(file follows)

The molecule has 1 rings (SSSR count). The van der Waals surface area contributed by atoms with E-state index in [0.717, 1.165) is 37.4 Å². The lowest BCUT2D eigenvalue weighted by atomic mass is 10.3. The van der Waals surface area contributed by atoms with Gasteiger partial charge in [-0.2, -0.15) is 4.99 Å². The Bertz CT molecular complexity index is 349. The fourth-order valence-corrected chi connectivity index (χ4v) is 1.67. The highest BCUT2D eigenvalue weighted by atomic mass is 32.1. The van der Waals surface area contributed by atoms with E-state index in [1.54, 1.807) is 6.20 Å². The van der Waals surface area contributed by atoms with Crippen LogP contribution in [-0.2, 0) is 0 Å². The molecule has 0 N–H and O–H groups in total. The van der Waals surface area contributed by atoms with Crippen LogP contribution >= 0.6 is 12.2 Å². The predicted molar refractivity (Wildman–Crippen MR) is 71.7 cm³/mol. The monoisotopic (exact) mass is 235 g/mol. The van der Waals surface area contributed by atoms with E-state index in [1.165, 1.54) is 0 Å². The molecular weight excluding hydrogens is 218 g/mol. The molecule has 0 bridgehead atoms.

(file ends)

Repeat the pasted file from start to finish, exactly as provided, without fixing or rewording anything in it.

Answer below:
The molecule has 1 rings (SSSR count). The van der Waals surface area contributed by atoms with E-state index in [0.717, 1.165) is 37.4 Å². The lowest BCUT2D eigenvalue weighted by atomic mass is 10.3. The van der Waals surface area contributed by atoms with Gasteiger partial charge in [-0.2, -0.15) is 4.99 Å². The Bertz CT molecular complexity index is 349. The fourth-order valence-corrected chi connectivity index (χ4v) is 1.67. The highest BCUT2D eigenvalue weighted by atomic mass is 32.1. The van der Waals surface area contributed by atoms with E-state index in [1.54, 1.807) is 6.20 Å². The van der Waals surface area contributed by atoms with Crippen LogP contribution in [-0.2, 0) is 0 Å². The molecule has 0 N–H and O–H groups in total. The van der Waals surface area contributed by atoms with Crippen LogP contribution >= 0.6 is 12.2 Å². The predicted molar refractivity (Wildman–Crippen MR) is 71.7 cm³/mol. The monoisotopic (exact) mass is 235 g/mol. The van der Waals surface area contributed by atoms with E-state index in [1.165, 1.54) is 0 Å². The molecular weight excluding hydrogens is 218 g/mol. The molecule has 0 bridgehead atoms.